In my universe, there's a lottery of rare adventures: worthy building projects with a circus of skilled and quirky cohorts. I have a peculiar kind of luck. I get to be one of the builders. The world of construction is my amusement park.
The simple fact that I need a job or a project to survive faces me with an urgent puzzle at each turn of the wheel, and I'm sure that's one of my luck charms. I've got to have a gig. The material question has always been a ticket to adventure for me. My son Johnny (JW) has been another source of good fortune. He grew up on Hawaii's Big Island, and when he was high school age, we moved to the mainland. We had four years together in Southern California before he would be on his own. We opened doors for each other, climbed over fences, or crawled under gates, ignored "no trespassing" signs. We set out to have a good time, and hit the jackpot.
People want something built for lots of different reasons. Projects over the years have sprung out necessity, or art, or profit; out of luxury and vanity, or comfort. I find satisfaction in the things we've built and I find fun in the daily exchanges between the crews, clients, inspectors and contractors. In the case of building skateboard ramps, where the whole motivation is fun, it has been doubly satisfying and triple the fun, since my co-workers were skaters themselves, a famously fun-loving subculture. For these few years, it was my pleasure to apply my skills to the crafting of ideal surfaces for their kinetic sensual pastime.
I started work at Powell-Peralta Skateboards in Santa Barbara, California in 1987 just in time to take part in the building of a mobile halfpipe that toured the country with our professional team for years. From that time on, I was in the middle of the company's ramp building efforts, making many small ramps used for our public demos and contests, becoming progressively more elaborate, leading up to the creation of the SkateZone indoor skatepark at the company factory in 1990.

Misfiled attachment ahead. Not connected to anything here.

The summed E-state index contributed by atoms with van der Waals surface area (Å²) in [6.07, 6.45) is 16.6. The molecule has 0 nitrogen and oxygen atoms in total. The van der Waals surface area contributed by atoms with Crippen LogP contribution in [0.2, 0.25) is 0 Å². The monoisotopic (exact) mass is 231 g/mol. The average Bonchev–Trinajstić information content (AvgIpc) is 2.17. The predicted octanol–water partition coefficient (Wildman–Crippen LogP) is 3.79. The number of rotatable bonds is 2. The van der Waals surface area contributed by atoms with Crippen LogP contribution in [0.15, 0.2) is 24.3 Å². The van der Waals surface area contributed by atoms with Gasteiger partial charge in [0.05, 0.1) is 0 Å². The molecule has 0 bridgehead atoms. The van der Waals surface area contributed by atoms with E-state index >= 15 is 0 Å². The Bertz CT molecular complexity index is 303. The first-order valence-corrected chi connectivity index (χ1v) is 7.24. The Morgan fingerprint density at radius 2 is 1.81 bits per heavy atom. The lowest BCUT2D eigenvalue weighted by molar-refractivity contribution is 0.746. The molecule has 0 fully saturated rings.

We became close friends with the key players of the R&D department and skaters who worked at the company and travelled with them to some of the top skateboard parks and locations on the West Coast, from Tijuana to Vancouver. Our unofficial R&D mission was learning as much as we could about ramp building so that when we finally got to build the SkateZone, we would know what it was that made the good ones good, the fun ones fun, and the dangerous ones dangerous. All the time, I was taking pictures, and JW was making drawings.
In 1991, with the SkateZone completed, and JW living over by SB City College, I moved on to Northern California to continue my carpenter's odyssey, thinking I was leaving the skateboard world behind.
In 1997, to my surprise, I was invited to participate in building a big beautiful skatepark, SkateStreet, in Ventura, California, and I joined forces with JW and his pals once again.
This is the story of how it all unfolded; how our ramp building evolved, how tribes of skaters welcomed us, and how hidden hands seemed to be helping us every step of the way.
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